For book club this month, we read A Moveable Feast by Ernest Hemingway. Hemingway grew up in Oak Park and our book group originated in Oak Park. Would you believe we’ve never read him? I added A Moveable Feast to our list over a year ago and no one seemed into it. When the Paris attacks happened and all of Paris turned to the old Hemingway title for comfort, I suggested we finally read it. I think (almost) everyone is glad we did.
I appreciate the book as a peek into an artist’s life in 1920s Paris. I love the interactions between the famous writers. I love the descriptions of the food and the cafes and the seasons in Paris. It is insane to imagine how much they were drinking at the time. And I know we have to take it all with a grain of salt, as the book is a memoir, written years later from Hemingway’s notebooks and published posthumously by his fourth wife, but that doesn’t change the enjoyment I got from the book as a piece of work.
Here are some of my favorite passages.
On eating and drinking (also longest sentence ever!) :
As I ate the oysters with their strong taste of the sea and their faint metallic taste that the cold white wine washed away, leaving only the sea taste and the succulent texture, and as I drank their cold liquid from each shell and washed it down with the crisp taste of the wine, I lost the empty feeling and began to be happy and to make plans.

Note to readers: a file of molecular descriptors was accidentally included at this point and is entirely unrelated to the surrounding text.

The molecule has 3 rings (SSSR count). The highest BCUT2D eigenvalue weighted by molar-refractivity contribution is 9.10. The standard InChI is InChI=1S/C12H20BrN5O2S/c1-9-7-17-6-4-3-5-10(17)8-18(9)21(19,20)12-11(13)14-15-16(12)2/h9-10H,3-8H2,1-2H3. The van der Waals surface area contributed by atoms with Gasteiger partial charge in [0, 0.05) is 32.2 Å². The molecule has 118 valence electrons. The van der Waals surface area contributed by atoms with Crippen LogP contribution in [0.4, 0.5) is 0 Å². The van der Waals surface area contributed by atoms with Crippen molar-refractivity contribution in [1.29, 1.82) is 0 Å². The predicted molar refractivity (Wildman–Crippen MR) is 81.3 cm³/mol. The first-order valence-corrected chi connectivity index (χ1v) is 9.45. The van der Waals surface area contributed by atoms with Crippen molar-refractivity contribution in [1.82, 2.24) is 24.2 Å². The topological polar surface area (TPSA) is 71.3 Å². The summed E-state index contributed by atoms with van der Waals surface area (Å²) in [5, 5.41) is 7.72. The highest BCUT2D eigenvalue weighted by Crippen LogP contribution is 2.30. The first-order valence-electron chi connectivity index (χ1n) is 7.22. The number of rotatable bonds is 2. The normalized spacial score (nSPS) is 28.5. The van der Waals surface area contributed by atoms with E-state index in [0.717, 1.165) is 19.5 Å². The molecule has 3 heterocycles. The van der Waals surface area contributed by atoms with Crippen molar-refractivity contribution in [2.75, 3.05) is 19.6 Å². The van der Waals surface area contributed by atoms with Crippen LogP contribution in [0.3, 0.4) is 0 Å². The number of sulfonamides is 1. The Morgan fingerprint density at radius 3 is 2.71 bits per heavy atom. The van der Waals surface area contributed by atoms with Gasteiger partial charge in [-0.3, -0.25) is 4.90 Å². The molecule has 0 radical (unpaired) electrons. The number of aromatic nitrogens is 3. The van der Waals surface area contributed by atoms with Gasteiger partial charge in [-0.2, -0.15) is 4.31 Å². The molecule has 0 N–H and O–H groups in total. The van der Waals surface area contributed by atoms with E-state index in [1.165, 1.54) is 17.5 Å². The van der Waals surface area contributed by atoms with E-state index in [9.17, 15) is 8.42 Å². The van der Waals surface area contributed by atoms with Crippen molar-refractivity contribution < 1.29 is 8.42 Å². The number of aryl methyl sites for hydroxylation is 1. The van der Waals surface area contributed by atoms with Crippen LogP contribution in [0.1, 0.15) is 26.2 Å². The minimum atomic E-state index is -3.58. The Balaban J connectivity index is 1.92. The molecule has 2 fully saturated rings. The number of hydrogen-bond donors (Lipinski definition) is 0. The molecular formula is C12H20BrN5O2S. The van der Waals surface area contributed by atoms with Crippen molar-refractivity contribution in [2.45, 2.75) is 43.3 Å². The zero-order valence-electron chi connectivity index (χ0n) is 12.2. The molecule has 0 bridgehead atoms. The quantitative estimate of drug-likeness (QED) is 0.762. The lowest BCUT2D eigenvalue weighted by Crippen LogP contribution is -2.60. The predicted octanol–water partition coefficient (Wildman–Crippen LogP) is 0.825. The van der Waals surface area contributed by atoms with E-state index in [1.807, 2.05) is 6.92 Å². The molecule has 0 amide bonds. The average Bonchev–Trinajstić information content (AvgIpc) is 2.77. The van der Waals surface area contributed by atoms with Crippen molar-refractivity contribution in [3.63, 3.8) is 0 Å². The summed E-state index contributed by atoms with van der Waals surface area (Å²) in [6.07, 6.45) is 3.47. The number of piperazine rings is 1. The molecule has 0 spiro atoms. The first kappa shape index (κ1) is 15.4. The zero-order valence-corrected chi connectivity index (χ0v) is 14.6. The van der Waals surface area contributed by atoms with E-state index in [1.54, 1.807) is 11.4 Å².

Regarding his writing process:
I would stand and look out over the roofs of Paris and think, “Do not worry, You have always written before and you will write now. All you have to do is write one true sentence. Write the truest sentence that you know.”
The seasons in Paris:
You expected to be sad in the fall. Part of you died each year when the leaves fell from the trees and their branches were bare against the wind and the cold, wintry light. But you knew there would always be the spring, as you knew the river would flow again after it was frozen.
Regarding Katherine Mansfield:
I had been told Katherine Mansfield was a good short-story writer, even a great short-story writer, but trying to read her after Chekhov was like hearing the carefully artificial tales of a young old-maid compared to those of an articulate and knowing physician who was a good and simple writer. Mansfield was like near-beer. It was better to drink water.
And, the saddest line of the book…about his first wife:
When I saw my wife again standing by the tracks as the train came in by the piled logs at the station, I wished I had died before I ever loved anyone but her.
After I read the book I celebrated with a Hemingway Daiquiri. I love this cocktail and the fact that it’s about as far away from the daiquiris I enjoyed in college that you could get.
2 oz light rum
1/2 oz freshly squeezed grapefruit juice
3/4 oz freshly squeezed lime juice
1/2 oz Luxardo maraschino liqueur
Add all ingredients in a cocktail shaker filled with ice. Shake until fully chilled and pour into a cocktail glass. Garnish with a lime wedge.
Toast to all of those drunk writers, to Paris in the 1920s, and to Paris today.